Step By Step

By Danee Rudy

This article appeared in the January 2009 Issue of "The Paper Horse".

Often we hear, "Wow! How did you teach your horse to do that?" The short answer- in small steps. The long answer would be to describe in full detail every tiny step along the way, which probably started with teaching the horse to lead. In fact, so many tiny steps go into training that it would be unfeasible to describe, or even notice, every little part. This is why training can be so difficult!

As a junior I rode jumpers. Looking back I can't believe how many times I tried to jump 2 feet with a horse that had never walked across a ground poll. Two feet is not high, and the horse could probably have stepped over it, but why not build the horse's confidence by making it even easier. Training should be broken down into such small goals that failure is practically impossible.

If you want your horse to be excellent at back-throughs in trail classes, don't start with a narrow "L". First make sure your horse backs very well in the open, and make sure his turn on the forehand and haunches are great too so you can keep him straight or steer as needed. Then set two barrels ten feet apart, walk straight through them and before the horse's hips get the whole way through, stop and back out. Then reward your horse. Slowly decrease the distance between the barrels and increase how far you walk past the barrels before you stop and back through them. When it is going well, widen the distance between them and instead of walking straight through the barrels, do a turn on the haunches or forehand to position your horse to back through them. Then slowly narrow the distance between the barrels again. Barrels are great to start with because they are visible and simple. Start the process over again with rails or other markers. Before you know it, your horse will line himself up and do the most complicated back-throughs on auto-pilot.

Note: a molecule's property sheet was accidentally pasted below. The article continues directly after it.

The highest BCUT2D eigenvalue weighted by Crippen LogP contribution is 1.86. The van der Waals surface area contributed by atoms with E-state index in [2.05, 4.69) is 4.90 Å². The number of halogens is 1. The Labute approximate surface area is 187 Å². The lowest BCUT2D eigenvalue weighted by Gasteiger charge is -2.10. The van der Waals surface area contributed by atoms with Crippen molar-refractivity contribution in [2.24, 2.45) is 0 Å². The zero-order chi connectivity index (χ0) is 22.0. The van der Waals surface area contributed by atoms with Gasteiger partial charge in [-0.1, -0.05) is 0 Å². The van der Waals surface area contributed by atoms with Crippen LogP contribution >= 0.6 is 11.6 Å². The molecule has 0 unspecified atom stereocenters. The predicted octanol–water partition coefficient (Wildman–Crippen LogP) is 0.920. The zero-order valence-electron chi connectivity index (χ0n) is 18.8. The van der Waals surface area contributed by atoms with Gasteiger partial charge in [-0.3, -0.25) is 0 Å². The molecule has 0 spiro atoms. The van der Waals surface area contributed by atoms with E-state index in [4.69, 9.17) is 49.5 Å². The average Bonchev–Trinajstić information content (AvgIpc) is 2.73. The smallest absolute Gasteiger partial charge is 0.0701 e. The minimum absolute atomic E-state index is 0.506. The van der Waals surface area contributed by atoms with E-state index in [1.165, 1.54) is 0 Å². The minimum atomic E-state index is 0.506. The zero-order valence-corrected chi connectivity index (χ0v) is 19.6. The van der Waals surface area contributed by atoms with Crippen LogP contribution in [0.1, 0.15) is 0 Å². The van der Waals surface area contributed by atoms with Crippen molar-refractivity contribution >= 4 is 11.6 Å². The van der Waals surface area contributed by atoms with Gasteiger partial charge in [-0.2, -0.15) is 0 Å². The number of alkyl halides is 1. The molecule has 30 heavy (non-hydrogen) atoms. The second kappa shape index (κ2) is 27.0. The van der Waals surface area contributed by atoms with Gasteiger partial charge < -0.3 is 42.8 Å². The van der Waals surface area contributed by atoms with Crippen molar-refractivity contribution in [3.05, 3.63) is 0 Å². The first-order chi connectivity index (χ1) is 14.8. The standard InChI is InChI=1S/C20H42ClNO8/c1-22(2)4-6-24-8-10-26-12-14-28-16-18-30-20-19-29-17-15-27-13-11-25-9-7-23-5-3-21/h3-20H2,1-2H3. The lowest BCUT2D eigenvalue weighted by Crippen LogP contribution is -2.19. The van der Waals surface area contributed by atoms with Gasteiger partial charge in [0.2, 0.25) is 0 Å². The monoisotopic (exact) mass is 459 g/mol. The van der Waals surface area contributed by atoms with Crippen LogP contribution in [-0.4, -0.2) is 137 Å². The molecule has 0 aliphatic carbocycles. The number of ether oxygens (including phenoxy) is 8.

Really, I could have broken the steps down much further, but I think you get the idea. This example may be obvious, but what about something more abstract... like getting your horse on the bit? We still need to teach all the little components separately.

Getting a horse to flex at the poll and swing through his back requires him to be calm, comfortable, and to understand the rider's aids. If a horse is spooking he isn't calm, so maybe ground work to build your horse's confidence is your first step. A horse won't be comfortable if the saddle doesn't fit right, the bit smacks his palate, or if the rider isn't balanced, so addressing these things is another important component of the process. There is no sense in trying to pry a horse's head down when he is unconfident or uncomfortable. If all those steps are in place, you can begin to make sure the horse understands the aids. If he doesn't know how to move over when you are leading him, it is not likely to happen when you put leg on him. A horse must be able to bend both directions at the slightest request before you can expect him to flex vertically. If you can't bend his neck from a halt, it most likely won't happen from a trot or canter either. And that is just his neck- he needs to bend through his rib cage as well. Your horse needs to like your aids and not be afraid of them. Reaction and response are not the same thing! We want a calm, well calculated, response to our aids, which means we need to develop our own feel and timing- another crucial step.

These steps may not be as chronological and well defined as those in the first example, but they are necessary steps. Too often riders ignore these basics and resort to draw reins or harsh bits for the instant gratification they bring. But the results (which lack quality) are typically short lived. Going back to the beginning, and making sure all the pieces are right, is the only way to get high quality lasting results.

It is okay to have big ultimate goals, but make sure you have very tiny steps that lead towards that goal. The smaller and more numerous the steps, the easier it is to see and appreciate your achievement. You will be setting your horse and yourself up for success!

[Copyright 2009 Danee Rudy]

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